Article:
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S.Africa's Adcock Ingram scraps dividend on weak outlook

South African drugmaker Adcock Ingram Holdings scrapped its dividend on Wednesday, warning the coronavirus crisis could wipe out revenue growth in its new financial year.

Drop in consumer spending to hurt growth

Expects 2020/21 cash flows to be muted

Co saw small drop in annual HEPS

Preserving cash for acquisitions

Adds CEO comment

JOHANNESBURG, Aug 26 (Reuters) - South African drugmaker Adcock Ingram Holdings AIPJ.J scrapped its dividend on Wednesday, warning the coronavirus crisis could wipe out revenue growth in its new financial year.

"If we can remain flat, I would say we have done well," Chief Executive Andy Hall told Reuters, referring to revenues.

The country's second largest drugmaker reported a 1% fall in annual headline earnings per share (HEPS) to 417.5 South African cents ($0.2483) for the year to June 30. HEPS is the main profit measure for companies in South Africa.

The drugmaker's businesses were classed as essential services during the weeks-long lockdown from the end of March to curb the spread of the coronavirus. But while they continued in operation, sales suffered as many people postponed medical procedures and cut back on non-essential purchases.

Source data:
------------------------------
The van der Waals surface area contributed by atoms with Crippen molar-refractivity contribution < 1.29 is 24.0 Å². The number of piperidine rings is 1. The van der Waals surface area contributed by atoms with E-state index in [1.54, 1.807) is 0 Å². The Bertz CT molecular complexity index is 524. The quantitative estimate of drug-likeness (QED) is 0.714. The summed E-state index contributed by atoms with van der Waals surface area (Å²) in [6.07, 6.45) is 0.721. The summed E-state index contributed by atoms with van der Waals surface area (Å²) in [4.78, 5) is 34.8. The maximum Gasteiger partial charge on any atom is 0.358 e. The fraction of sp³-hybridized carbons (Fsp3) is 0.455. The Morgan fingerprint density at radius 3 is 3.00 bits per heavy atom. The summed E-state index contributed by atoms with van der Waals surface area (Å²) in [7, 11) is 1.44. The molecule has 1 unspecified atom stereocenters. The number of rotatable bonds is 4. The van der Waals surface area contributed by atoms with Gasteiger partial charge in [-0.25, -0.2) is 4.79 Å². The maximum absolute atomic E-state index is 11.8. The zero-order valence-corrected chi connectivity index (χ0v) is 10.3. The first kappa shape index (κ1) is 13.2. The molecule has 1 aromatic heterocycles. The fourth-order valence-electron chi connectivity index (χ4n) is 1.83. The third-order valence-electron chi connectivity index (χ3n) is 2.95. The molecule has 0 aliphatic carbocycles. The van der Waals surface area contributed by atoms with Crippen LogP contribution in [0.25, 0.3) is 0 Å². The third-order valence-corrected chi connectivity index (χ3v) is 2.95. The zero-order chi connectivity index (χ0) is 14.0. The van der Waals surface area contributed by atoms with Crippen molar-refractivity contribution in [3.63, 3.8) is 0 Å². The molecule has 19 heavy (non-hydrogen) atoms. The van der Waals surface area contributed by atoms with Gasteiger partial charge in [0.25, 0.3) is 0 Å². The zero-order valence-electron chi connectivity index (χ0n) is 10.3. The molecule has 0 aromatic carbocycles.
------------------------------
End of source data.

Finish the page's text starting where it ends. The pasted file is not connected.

Adcock has four divisions - a consumer division that sells healthcare, personal care and homecare products; an over-the-counter division that sells medicinal products; a prescription division; and a hospital products and services division.

Although the annual results were largely unaffected by the crisis, the company scrapped its dividend to conserve cash.

"2021 is going to be a difficult year," said Hall, adding cash flows might stay muted.

"I am hoping to see green shoots in the business shortly, but high unemployment and (the) decline in GDP will impact consumer products sales," he said.

Adcock's annual turnover rose 4% year-on-year to 7.3 billion rand and it ended the period with cash reserves of 317 million rand, giving it the opportunity to hunt for acquisitions.

It has a target to increase the share of its high-margin consumer products business over next five years to 50% of overall sales from 44% currently.

(Reporting by Promit Mukherjee; Editing by Subhranshu Sahu and Mark Potter)

((promit.mukherjee@thomsonreuters.com; +27 64833 4448;))

The views and opinions expressed herein are the views and opinions of the author and do not necessarily reflect those of Nasdaq, Inc.

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